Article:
In the literary world, the “antagonists” represent the bad guy – the person, place, or thing that causes conflict and opposition to the “protagonist,” or good guy. Lord Voldemort, Sauron, and even Satan are classic examples of antagonists. It’s no wonder that we as climbers tend to steer clear of training our antagonist muscles…But joking aside, however, this type of training should be a very important component to EVERY climber’s training regimen, from beginners to the elite. Here’s why.
Just like their literary counterparts, antagonist muscles in climbing are the muscles that act in opposition to the main muscles used during climbing movement (aka agonists). Imagine the typical movements a climber uses to get up the wall – they can usually be summed up by the word “PULL.” Pulling up, pulling in, pulling towards the rock. The antagonist muscles to the PULL muscles can be summed up by the word “PUSH.” Pushing down, pushing out, pushing away from the rock. As climbers, we naturally tend to have uber strong pull muscles (anyone ever seen Chris Sharma’s back?), but disproportionately weak little push muscles (and puny leg muscles too, but that’s a whole different post…)
Vanity aside, there are several really good reasons why training your PUSH muscles is not only beneficial, but essential for climbers. The PULL/PUSH muscles work together in a very ying-yang type way. When both are strong, they complement each other, and are in perfect balance. If one overpowers the other, an imbalance occurs, leaving the body vulnerable to injuries such as rotator cuff tears, tendonitis and overall joint instability.
I learned my lesson about antagonist muscles the hard way in 2008 when my PULL training minus PUSH training landed me with a torn rotator cuff and 3 months off. To be honest I knew better but just got lazy. Ever since then I’ve been religious about training antagonist muscles at least once or twice a week, depending on the time of year. This past year as I’ve started to climb a lot harder, I’ve added in a few more exercises to my regimen, figuring that the extra pull-power I’m gaining could benefit from some counter-balance. And of course now that I’m on the disabled list for a few weeks with my ball and chain ankle boot, I’m hitting the weight room with a new fervor.
However, a no-frills, basic antagonist routine doesn’t have to take hours per week away from your regular climb time. A quick 20 minute circuit of a few simple exercises twice per week should put you well on your way to beefing up your PUSH muscles. Perform these exercises as a cool-down after a climbing workout, or on rest days from climbing. Start with 2-3 basic sets, and add more sets and reps as you get stronger. Also listed are variations that you can do in addition to or in place of the basic exercises to change the difficulty and add variety. Let me emphasize that some of these exercises can wreak havoc on your shoulders if you’re not careful, so if you currently are nursing a shoulder injury, please consult a doctor or a PT for guidance.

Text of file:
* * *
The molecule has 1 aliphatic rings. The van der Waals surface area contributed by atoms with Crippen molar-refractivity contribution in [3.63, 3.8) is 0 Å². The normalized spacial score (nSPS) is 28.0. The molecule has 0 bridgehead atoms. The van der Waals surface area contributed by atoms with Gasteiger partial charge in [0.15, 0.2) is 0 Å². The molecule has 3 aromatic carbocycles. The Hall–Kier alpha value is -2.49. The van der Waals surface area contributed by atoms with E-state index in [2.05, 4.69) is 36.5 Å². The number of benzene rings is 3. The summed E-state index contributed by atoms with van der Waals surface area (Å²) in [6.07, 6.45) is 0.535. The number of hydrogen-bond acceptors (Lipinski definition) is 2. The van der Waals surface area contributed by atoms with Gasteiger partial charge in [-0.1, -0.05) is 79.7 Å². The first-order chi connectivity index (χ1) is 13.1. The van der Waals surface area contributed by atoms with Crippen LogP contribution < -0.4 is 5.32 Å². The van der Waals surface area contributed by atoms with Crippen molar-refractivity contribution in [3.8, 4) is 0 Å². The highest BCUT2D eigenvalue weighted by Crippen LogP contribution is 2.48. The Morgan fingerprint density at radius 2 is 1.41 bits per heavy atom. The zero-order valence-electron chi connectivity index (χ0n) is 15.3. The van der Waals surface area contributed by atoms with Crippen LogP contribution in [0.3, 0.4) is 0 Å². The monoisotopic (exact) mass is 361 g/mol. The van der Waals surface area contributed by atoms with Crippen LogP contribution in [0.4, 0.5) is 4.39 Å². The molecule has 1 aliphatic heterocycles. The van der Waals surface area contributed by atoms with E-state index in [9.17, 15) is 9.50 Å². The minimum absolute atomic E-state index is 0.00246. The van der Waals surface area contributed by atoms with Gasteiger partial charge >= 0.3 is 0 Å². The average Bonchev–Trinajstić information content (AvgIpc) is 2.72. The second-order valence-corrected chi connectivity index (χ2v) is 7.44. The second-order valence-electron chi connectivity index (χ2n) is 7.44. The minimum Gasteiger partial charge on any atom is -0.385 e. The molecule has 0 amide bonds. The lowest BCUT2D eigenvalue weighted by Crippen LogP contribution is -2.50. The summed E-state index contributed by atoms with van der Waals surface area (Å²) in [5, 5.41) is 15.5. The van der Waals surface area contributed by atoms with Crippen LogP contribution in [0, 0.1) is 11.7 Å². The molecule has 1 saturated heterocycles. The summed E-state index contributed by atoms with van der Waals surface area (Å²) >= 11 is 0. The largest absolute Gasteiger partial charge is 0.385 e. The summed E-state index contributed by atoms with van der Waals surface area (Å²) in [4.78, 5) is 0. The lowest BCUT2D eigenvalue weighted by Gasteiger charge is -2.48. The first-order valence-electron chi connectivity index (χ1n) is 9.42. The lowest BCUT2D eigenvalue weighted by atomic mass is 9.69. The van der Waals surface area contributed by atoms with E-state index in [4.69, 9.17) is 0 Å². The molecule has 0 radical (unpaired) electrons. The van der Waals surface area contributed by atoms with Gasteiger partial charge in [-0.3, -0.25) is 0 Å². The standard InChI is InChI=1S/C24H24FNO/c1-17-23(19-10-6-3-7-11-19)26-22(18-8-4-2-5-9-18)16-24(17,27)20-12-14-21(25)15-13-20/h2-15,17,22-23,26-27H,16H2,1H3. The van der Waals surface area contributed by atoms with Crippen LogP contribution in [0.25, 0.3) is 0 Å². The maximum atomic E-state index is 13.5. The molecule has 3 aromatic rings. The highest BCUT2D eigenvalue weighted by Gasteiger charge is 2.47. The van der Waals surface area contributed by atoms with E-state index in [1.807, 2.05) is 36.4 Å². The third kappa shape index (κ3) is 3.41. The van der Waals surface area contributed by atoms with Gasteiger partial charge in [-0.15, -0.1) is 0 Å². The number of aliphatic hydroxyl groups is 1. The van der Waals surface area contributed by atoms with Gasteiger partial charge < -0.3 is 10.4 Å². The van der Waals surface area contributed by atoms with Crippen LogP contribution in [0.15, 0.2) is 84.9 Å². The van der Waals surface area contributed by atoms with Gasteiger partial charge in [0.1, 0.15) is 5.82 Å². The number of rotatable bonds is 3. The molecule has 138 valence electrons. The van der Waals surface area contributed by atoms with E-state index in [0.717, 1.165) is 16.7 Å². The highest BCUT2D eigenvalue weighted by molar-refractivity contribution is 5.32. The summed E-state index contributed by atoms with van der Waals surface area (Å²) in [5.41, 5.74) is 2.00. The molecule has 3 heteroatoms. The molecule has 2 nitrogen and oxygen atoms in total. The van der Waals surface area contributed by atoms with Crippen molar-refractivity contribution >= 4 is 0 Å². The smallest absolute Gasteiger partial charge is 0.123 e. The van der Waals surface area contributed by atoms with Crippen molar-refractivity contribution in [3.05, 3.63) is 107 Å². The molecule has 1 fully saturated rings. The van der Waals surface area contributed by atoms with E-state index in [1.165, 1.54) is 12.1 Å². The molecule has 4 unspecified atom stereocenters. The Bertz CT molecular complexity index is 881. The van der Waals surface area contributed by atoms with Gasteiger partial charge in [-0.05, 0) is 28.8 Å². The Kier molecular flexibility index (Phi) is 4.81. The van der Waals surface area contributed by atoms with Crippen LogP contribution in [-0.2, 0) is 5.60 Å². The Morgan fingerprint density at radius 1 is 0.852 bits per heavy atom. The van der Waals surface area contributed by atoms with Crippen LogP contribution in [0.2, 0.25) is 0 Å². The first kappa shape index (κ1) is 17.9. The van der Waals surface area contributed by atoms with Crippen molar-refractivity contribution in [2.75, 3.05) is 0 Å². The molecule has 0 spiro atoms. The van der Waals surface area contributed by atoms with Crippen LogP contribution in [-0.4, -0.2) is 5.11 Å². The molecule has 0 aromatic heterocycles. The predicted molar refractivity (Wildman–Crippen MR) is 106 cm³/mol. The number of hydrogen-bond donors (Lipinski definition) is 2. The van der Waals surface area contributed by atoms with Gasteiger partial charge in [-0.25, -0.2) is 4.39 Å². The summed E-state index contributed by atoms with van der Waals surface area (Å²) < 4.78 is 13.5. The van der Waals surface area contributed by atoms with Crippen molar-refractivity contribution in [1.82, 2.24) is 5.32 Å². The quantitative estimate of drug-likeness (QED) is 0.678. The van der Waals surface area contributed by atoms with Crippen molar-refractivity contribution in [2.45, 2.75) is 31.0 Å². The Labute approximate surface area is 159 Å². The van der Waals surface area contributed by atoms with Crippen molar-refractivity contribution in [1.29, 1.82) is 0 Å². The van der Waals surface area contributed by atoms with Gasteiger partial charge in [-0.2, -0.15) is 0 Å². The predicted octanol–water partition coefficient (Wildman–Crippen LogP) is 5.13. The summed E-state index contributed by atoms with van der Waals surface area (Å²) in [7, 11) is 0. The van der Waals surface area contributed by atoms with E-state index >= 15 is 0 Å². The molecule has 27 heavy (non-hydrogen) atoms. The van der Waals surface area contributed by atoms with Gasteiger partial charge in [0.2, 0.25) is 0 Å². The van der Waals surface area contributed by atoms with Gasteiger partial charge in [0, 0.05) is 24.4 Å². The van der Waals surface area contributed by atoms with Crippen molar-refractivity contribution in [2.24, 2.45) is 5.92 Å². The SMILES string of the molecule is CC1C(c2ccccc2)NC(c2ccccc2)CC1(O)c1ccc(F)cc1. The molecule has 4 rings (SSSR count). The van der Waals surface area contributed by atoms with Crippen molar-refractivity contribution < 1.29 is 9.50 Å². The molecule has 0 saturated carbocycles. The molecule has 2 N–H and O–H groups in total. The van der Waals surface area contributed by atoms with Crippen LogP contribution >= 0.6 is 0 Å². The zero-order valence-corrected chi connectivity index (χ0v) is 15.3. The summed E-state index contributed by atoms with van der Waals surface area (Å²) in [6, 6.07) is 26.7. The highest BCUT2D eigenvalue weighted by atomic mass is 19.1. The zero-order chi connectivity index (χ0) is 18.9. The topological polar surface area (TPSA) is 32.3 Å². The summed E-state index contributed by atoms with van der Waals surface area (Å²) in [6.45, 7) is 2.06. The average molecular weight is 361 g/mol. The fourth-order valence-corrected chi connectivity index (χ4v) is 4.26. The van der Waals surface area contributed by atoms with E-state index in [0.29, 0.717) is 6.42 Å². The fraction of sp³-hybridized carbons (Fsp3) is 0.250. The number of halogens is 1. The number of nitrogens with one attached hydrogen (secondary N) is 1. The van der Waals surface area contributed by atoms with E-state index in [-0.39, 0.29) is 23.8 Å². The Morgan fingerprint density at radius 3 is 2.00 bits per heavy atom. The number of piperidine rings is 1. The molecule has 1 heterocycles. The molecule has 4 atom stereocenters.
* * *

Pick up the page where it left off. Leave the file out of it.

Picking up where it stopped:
PUSH-UPS: Quite possibly one of the world’s perfect exercises – works all of the PUSH muscles, with some core thrown in, and no equipment needed! Do them on your knees if you have to compromise form to get more than a handful. Do them on a BOSU ball if you want to feel your rotator cuff work too. And if you really want the full-value version, try some on a pair of gymnast rings. But regardless of what poison you pick, do them. They’re mucho importante.
Additions/Variations: Bench or Dumbbell Press (Flat Bench or Incline), Dumbbell Flyes (Flat Bench, Incline, or Cable), Gymnast Ring Flyes
DIPS: These are key for strengthening the triceps (and also might help out your mantle skills…). If these are too hard to do outright, there are several options – have a partner support some of your weight, do “negatives” (use a box to cheat your way to the “up” position each time, and concentrate on slow, perfect form on the way down), or you can do them on a bench.
Additions/Variations: Triceps Extensions (aka “Kickbacks”), Triceps Pushdowns
OVERHEAD SHOULDER PRESS: You don’t need a ton of weight for these to be effective – remember the key word is balance, not Schwarzenegger physique! If you’ve got an impingement issue with your shoulder, proceed with caution – keep the range of motion small and don’t take these all the way up to locked out arms.
Additions/Variations: Lateral/Front Raises, Military Press, Arnold Press
REVERSE WRIST CURLS: Think about how often your forearm flexors (palm side of your hand) get pumped…now picture when the last time your forearm extensors (back of your hand side) got a good workout. If you can’t remember the last time, you’re probably working on a significant imbalance that eventually will lead to elbow problems. Reverse Wrist Curls are a quick and easy fix.
Additions/Alternatives: Rice Bucket Workout (more on that later), Pronator Twists
As with anything else, listen to your body. If you feel funky twinges, tweaks, or anything other than that deep, “feel-good-hurt” burn, stop and reassess your form, adjust your weight, or allow your body more time to recover in between sessions. Remember, as much as it sucks being injured, no body wants to say it happened off the rock and in the weight room!
Ok now its time to fess up – who here has been slacking off on their PUSH muscles? For those of you that are diligent, did you learn the hard way or are you one of those proactive people with better than average common sense?
(Click here for Part 2 of this posts, which discusses ways to stabilize the shoulders…)